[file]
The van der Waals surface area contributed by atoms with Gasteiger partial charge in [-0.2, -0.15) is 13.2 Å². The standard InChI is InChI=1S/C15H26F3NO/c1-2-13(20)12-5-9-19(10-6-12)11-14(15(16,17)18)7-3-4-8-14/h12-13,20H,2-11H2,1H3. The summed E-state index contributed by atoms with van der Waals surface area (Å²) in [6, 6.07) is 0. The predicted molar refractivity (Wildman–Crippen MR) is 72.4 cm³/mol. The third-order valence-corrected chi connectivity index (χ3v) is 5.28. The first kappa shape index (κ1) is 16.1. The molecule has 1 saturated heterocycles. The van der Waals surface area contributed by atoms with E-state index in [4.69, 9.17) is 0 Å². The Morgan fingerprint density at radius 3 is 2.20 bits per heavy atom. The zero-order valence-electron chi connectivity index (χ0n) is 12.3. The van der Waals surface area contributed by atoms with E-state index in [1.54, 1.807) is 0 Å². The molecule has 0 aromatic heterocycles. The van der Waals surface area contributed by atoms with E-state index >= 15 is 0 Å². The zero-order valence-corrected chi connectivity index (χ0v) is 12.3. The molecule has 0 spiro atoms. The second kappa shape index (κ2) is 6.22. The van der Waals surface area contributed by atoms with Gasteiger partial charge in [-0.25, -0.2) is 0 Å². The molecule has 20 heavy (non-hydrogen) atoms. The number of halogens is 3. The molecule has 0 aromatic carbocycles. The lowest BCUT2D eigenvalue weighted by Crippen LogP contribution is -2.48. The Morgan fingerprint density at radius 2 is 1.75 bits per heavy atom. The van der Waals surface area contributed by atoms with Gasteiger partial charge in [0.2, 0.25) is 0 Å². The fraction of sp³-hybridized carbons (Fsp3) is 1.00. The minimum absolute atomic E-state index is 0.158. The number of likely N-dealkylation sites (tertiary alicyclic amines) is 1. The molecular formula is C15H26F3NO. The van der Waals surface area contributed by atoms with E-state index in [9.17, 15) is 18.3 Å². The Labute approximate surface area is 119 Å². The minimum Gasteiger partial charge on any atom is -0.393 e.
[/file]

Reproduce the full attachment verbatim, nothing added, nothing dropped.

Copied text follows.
The van der Waals surface area contributed by atoms with Gasteiger partial charge in [-0.2, -0.15) is 13.2 Å². The standard InChI is InChI=1S/C15H26F3NO/c1-2-13(20)12-5-9-19(10-6-12)11-14(15(16,17)18)7-3-4-8-14/h12-13,20H,2-11H2,1H3. The summed E-state index contributed by atoms with van der Waals surface area (Å²) in [6, 6.07) is 0. The predicted molar refractivity (Wildman–Crippen MR) is 72.4 cm³/mol. The third-order valence-corrected chi connectivity index (χ3v) is 5.28. The first kappa shape index (κ1) is 16.1. The molecule has 1 saturated heterocycles. The van der Waals surface area contributed by atoms with E-state index in [4.69, 9.17) is 0 Å². The Morgan fingerprint density at radius 3 is 2.20 bits per heavy atom. The zero-order valence-electron chi connectivity index (χ0n) is 12.3. The van der Waals surface area contributed by atoms with E-state index in [1.54, 1.807) is 0 Å². The molecule has 0 aromatic heterocycles. The van der Waals surface area contributed by atoms with E-state index >= 15 is 0 Å². The zero-order valence-corrected chi connectivity index (χ0v) is 12.3. The molecule has 0 spiro atoms. The second kappa shape index (κ2) is 6.22. The van der Waals surface area contributed by atoms with Gasteiger partial charge in [-0.25, -0.2) is 0 Å². The molecule has 20 heavy (non-hydrogen) atoms. The number of halogens is 3. The molecule has 0 aromatic carbocycles. The lowest BCUT2D eigenvalue weighted by Crippen LogP contribution is -2.48. The Morgan fingerprint density at radius 2 is 1.75 bits per heavy atom. The van der Waals surface area contributed by atoms with Gasteiger partial charge in [0.2, 0.25) is 0 Å². The fraction of sp³-hybridized carbons (Fsp3) is 1.00. The minimum absolute atomic E-state index is 0.158. The number of likely N-dealkylation sites (tertiary alicyclic amines) is 1. The molecular formula is C15H26F3NO. The van der Waals surface area contributed by atoms with E-state index in [9.17, 15) is 18.3 Å². The Labute approximate surface area is 119 Å². The minimum Gasteiger partial charge on any atom is -0.393 e.